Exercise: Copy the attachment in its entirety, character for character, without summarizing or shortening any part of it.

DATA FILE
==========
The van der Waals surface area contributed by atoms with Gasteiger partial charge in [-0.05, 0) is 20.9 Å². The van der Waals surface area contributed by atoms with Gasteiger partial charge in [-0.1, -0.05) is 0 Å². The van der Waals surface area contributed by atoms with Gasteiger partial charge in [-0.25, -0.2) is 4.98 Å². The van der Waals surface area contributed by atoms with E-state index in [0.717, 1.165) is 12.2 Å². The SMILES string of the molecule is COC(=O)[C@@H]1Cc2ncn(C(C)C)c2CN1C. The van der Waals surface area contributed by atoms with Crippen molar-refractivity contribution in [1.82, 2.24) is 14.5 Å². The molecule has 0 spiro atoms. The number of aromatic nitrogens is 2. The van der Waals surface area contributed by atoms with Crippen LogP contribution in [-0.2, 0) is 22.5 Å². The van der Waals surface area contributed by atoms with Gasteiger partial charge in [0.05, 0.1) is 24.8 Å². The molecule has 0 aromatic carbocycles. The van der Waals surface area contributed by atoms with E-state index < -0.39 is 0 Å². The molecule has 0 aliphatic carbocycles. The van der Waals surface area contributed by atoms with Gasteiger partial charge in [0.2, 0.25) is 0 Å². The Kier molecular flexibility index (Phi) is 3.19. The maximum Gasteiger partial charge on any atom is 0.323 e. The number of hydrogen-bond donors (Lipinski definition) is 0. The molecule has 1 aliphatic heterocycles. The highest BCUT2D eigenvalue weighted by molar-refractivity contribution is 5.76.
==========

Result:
The van der Waals surface area contributed by atoms with Gasteiger partial charge in [-0.05, 0) is 20.9 Å². The van der Waals surface area contributed by atoms with Gasteiger partial charge in [-0.1, -0.05) is 0 Å². The van der Waals surface area contributed by atoms with Gasteiger partial charge in [-0.25, -0.2) is 4.98 Å². The van der Waals surface area contributed by atoms with E-state index in [0.717, 1.165) is 12.2 Å². The SMILES string of the molecule is COC(=O)[C@@H]1Cc2ncn(C(C)C)c2CN1C. The van der Waals surface area contributed by atoms with Crippen molar-refractivity contribution in [1.82, 2.24) is 14.5 Å². The molecule has 0 spiro atoms. The number of aromatic nitrogens is 2. The van der Waals surface area contributed by atoms with Crippen LogP contribution in [-0.2, 0) is 22.5 Å². The van der Waals surface area contributed by atoms with Gasteiger partial charge in [0.05, 0.1) is 24.8 Å². The molecule has 0 aromatic carbocycles. The van der Waals surface area contributed by atoms with E-state index < -0.39 is 0 Å². The molecule has 0 aliphatic carbocycles. The van der Waals surface area contributed by atoms with Gasteiger partial charge in [0.2, 0.25) is 0 Å². The Kier molecular flexibility index (Phi) is 3.19. The maximum Gasteiger partial charge on any atom is 0.323 e. The number of hydrogen-bond donors (Lipinski definition) is 0. The molecule has 1 aliphatic heterocycles. The highest BCUT2D eigenvalue weighted by molar-refractivity contribution is 5.76.